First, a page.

Tax Break

Essential reading: U.S. tax receipts may slow borrowing, and more

May 1, 2013

Welcome to the top tax and accounting headlines.

 * Rising tax receipts spark bets on reduced U.S. Treasury sales. Min Zeng – The Wall Street Journal. A surge in tax receipts has reduced the U.S. government’s borrowing needs, fueling speculation that a reduction of sales in notes could be coming for the first time since 2010. Link 

* To satisfy its investors, cash-rich Apple borrows money. Peter Lattman and Peter Eavis – The New York Times. By raising cheap debt for the shareholder payout, Apple also avoids a potentially big tax hit. Link 

* Ebay boss expects ‘uproar’ from small business over online tax. Tom Gara – The Wall Street Journal. eBay CEO John Donohoe believes small online sellers — who make up the majority of its customers — will face crippling costs complying with the proposed law, and wants them to be exempted from the new system. Link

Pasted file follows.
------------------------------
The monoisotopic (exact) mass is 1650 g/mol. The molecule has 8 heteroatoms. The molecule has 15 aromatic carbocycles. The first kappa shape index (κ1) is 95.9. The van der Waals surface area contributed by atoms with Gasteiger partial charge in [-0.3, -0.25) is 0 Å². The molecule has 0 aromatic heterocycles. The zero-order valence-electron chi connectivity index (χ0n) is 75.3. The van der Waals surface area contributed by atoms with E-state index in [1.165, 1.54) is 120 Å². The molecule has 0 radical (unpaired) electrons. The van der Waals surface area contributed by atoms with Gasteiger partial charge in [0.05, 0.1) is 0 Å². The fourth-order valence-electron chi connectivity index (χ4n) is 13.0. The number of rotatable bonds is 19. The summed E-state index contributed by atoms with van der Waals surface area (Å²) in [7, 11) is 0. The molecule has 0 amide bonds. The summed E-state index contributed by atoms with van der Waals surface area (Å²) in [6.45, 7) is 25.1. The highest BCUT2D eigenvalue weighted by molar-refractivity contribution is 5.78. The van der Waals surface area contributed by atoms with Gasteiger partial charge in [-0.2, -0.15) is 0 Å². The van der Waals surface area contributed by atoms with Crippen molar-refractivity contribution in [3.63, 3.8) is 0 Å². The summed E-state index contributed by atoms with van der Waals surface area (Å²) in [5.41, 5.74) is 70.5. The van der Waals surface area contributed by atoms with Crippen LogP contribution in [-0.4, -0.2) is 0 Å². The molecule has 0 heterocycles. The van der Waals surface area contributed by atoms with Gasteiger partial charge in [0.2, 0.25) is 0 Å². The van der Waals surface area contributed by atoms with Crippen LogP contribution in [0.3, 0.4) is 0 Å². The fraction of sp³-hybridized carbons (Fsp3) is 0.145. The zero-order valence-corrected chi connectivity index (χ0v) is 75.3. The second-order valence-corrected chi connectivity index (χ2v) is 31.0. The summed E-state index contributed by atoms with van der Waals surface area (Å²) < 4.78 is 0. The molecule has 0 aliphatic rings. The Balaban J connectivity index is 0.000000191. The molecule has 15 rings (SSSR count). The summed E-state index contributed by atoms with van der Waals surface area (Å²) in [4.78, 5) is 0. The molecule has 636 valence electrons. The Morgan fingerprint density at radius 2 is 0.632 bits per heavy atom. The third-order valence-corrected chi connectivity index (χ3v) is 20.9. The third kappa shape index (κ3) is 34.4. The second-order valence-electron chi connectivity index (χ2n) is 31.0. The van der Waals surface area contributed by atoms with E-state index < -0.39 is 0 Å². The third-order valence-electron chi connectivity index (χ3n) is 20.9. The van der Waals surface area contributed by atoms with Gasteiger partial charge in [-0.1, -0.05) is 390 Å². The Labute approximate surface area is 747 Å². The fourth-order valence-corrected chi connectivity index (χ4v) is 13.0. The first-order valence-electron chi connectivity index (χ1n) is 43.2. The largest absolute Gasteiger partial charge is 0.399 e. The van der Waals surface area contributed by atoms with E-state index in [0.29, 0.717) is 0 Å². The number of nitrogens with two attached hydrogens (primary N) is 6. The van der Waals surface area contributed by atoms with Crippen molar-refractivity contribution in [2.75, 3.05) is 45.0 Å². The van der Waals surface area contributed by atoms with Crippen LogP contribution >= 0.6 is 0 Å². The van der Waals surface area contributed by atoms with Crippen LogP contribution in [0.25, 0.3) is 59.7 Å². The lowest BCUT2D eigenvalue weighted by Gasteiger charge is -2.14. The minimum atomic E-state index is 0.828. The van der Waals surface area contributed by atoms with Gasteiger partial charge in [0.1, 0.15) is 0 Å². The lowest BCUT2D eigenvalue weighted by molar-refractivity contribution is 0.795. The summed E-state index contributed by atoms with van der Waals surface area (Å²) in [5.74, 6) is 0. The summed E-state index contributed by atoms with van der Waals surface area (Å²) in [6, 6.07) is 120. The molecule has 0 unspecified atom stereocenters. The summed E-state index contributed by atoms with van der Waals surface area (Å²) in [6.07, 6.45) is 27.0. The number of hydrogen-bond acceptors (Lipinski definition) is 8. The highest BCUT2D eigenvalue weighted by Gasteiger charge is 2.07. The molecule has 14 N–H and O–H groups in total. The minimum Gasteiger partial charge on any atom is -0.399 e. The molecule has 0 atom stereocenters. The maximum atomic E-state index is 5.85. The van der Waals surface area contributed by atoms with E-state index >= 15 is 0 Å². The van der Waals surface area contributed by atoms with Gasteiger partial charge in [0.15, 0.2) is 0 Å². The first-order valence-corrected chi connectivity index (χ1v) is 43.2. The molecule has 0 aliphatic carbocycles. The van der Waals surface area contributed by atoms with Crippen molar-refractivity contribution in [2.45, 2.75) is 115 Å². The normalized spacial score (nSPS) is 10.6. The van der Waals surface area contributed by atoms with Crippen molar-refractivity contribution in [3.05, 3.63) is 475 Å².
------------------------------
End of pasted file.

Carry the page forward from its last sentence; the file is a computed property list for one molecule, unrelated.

* U.S. Widens Hunt for Offshore Accounts. Laura Saunders – The Wall Street Journal. The Internal Revenue Service is seeking bank records for U.S. taxpayers suspected of hiding accounts at a Caribbean lender, opening up a new front in efforts to combat offshore tax evasion. Link 

* Who claims the mortgage-interest tax deduction. Neil Shah – The Wall Street Journal. The deduction is much more popular in areas with relatively high incomes and property values, especially along the East Coast and in parts of the West. Areas in the South, by contrast, tended to abstain. Link 

* David Dewhurst says Texas Senate will push for more business tax cuts. Robert Garrett – Dallas Morning News. Lt. Gov. David Dewhurst says the Texas Senate will push for expanded tax cuts, adding relief for research-driven businesses and broadband and telecom companies to a package that already targets electricity ratepayers and small business. Link 

* India slashes tax on foreign investments in bonds. Mukesh Jagota and Anant Vijay Kala. India Tuesday slashed the rate of tax levied on the interest that foreign investors earn on their investments in local bonds to 5 percent from 20 percent, in its latest effort to attract foreign capital to help finance a wide current-account deficit. Link

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